I had a brand new M.B.A. in sustainable business. I had a vision for a green community that could be good for the planet, good for people, and strategic plans to make it profitable. And I had the land. Everything had come together. I thought.
Cassie and her father // photo: © la luz photography 2010
It was the summer of 2008, I was 27, and my dad had just asked for my help managing property that had been in my father’s family for close to a century: 200 acres, the last large acre parcels in the urban growth boundary in Spokane County in Eastern Washington. The only glitch? Dad needed help refinancing the bank loan on the property.
Back before the crash, in 2006 or earlier, it would have been no problem. My dad’s credit score was over 800. My project was worth an estimated 200 million dollars. But with everything crashing, banks were in upheaval.
And so were my father’s finances, as it turned out.
Show the Losses
From his hospital bed, Dad admitted to me that he hadn’t filed taxes in nearly 20 years … on the advice of his accountant. Because he’d hemorrhaged money in failed businesses he’d started on the family land over the years, my father had been counseled to hold off, then file all at once to show the losses. How would he ever have gotten a bank loan with no tax returns?
Turned out this same accountant brokered a $2 million loan between one of his clients and my dad, receiving a commission from the transaction. A week after my father got out of the hospital, this accountant tried to have $700,000 wired out of my dad’s account. The only reason the transfer was stopped was that Dad happened to call the bank that morning to ask for his balance, about 20 minutes before the wire would have cleared. My father refused to call the police, much less press charges. He was afraid.
Investors Closed the Doors to My Requests
But I kept trying. Even as I exhausted the banking resources locally and what I could find nationally and internationally, I still somehow thought the goodness of people and the randomness and perfection of the Universe would find a solution. I really thought that I could do something bold, and somehow, that would connect me to the investors I needed to do it.
There were all kinds of people and organizations that I reached out to during that time that had made public demonstrations about their commitment to investing their funds to sustainability, even as they closed their doors on my requests.
I know very well that no one owed me anything. Just because someone publicly says one thing about their money and commitments to green living didn’t mean they actually want to finance my project. There was just silence. Or coolness, followed by polite distancing. The polite distancing stung the most.
I’m Embarrassed Because I Had to Ask for Money
It feels petty, yet the rejection and what it cost me, though not personal, is still painful.
The truth is, I’m embarrassed to look the local millionaire philanthropist in the eye because I even had to ask him for money in the first place. I’m embarrassed to see him at the fundraisers for causes I love. I don’t want to shop in his grocery store or eat in the restaurants in his buildings. I am also glad that I don’t have to see often or at all everyone else I sent letters to ask for help.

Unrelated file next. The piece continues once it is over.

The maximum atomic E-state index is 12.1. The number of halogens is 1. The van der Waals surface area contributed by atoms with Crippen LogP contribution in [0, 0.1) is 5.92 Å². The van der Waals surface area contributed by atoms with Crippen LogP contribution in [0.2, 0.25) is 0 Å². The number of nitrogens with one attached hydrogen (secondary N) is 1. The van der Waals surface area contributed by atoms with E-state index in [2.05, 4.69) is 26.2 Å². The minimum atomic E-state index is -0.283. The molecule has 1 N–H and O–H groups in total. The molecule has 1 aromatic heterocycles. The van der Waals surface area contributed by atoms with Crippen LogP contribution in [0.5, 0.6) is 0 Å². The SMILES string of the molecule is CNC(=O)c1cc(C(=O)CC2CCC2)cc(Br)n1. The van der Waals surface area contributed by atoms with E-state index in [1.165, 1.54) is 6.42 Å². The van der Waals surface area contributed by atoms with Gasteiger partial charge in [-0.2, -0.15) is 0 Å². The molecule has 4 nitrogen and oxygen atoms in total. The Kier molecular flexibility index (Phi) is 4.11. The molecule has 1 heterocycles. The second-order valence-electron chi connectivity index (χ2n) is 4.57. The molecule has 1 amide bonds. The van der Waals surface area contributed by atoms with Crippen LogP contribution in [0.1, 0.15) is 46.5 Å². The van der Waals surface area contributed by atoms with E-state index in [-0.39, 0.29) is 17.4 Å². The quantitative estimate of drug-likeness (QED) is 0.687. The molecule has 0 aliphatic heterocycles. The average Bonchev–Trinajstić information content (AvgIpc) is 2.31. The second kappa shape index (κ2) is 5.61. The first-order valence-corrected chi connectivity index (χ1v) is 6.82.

I’m glad I don’t see the neighbor who commented on my Facebook page that she didn’t want the land developed and didn’t support my IndieGoGo campaign.
I somehow thought that my extraordinary vision for a green community, the story behind it and the economic returns would carry the day.
I thought if those things didn’t, that compassion might. It didn’t.
My Best Wasn’t Good Enough
My lawyer and I were able to negotiate a life lease for my Dad, so he could live out his days in his house. He was 69 at the time, and not in great health, and for that I was grateful. But they came back and wanted a lease payment from him. The main partner was rumored to be worth over $100 million, and they came back and asked for $250 a month from a man who had given them and leveraged every last asset he had and was now living on $1,200 a month in Social Security.
When he died, as per the terms of the life lease, I had 60 days to have the property cleaned up: to have 100 years of farm equipment and sawmills and family history sorted through and gone. I asked for an additional 60 days. They countered with $5,000 for an extension. I barely had the money to have his body cremated, much less the luxury of using $5,000 to buy extra time.
I now live about 70 miles from Spokane. If I ever have to go there, I avoid looking at the mountain to the south of the freeway that shows the fire scars on what used to be my family land. It’s always there, looking out over the city, and I cannot meet its gaze.
There will be no solar panels or geothermal heating or community gardens. There will be no green building and trails and coffee shops where neighbors could meet. My family’s land, my vision for it, is just another subdivision.
I’ve had to let it go. I’ve had to let it be so I can move on. But what hurts the most is that I did the best I could, and it wasn’t enough. I’m embarrassed. And heartbroken. But there is also something that is harder to articulate. It lives in me like betrayal — from people who owed me nothing.